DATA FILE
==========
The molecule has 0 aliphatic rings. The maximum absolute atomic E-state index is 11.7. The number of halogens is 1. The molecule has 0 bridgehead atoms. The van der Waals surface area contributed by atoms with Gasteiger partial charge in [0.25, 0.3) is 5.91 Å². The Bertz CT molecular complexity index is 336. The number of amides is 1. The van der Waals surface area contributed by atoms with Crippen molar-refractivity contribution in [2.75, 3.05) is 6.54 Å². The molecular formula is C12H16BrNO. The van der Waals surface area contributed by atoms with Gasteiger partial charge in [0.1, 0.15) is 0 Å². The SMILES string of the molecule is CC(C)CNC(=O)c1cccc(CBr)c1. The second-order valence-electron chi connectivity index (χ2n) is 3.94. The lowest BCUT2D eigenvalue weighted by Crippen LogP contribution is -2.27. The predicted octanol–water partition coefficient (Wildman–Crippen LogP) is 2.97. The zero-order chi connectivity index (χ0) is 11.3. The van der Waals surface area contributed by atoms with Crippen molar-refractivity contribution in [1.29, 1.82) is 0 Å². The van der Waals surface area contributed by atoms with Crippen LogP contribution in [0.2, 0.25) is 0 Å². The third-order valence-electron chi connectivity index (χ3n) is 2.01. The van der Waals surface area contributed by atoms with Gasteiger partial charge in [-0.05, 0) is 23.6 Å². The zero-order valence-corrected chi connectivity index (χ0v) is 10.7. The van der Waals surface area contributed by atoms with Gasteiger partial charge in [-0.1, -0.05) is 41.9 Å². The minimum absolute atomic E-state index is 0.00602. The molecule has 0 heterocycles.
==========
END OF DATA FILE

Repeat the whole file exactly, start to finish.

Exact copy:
The molecule has 0 aliphatic rings. The maximum absolute atomic E-state index is 11.7. The number of halogens is 1. The molecule has 0 bridgehead atoms. The van der Waals surface area contributed by atoms with Gasteiger partial charge in [0.25, 0.3) is 5.91 Å². The Bertz CT molecular complexity index is 336. The number of amides is 1. The van der Waals surface area contributed by atoms with Crippen molar-refractivity contribution in [2.75, 3.05) is 6.54 Å². The molecular formula is C12H16BrNO. The van der Waals surface area contributed by atoms with Gasteiger partial charge in [0.1, 0.15) is 0 Å². The SMILES string of the molecule is CC(C)CNC(=O)c1cccc(CBr)c1. The second-order valence-electron chi connectivity index (χ2n) is 3.94. The lowest BCUT2D eigenvalue weighted by Crippen LogP contribution is -2.27. The predicted octanol–water partition coefficient (Wildman–Crippen LogP) is 2.97. The zero-order chi connectivity index (χ0) is 11.3. The van der Waals surface area contributed by atoms with Crippen molar-refractivity contribution in [1.29, 1.82) is 0 Å². The van der Waals surface area contributed by atoms with Crippen LogP contribution in [0.2, 0.25) is 0 Å². The third-order valence-electron chi connectivity index (χ3n) is 2.01. The van der Waals surface area contributed by atoms with Gasteiger partial charge in [-0.05, 0) is 23.6 Å². The zero-order valence-corrected chi connectivity index (χ0v) is 10.7. The van der Waals surface area contributed by atoms with Gasteiger partial charge in [-0.1, -0.05) is 41.9 Å². The minimum absolute atomic E-state index is 0.00602. The molecule has 0 heterocycles.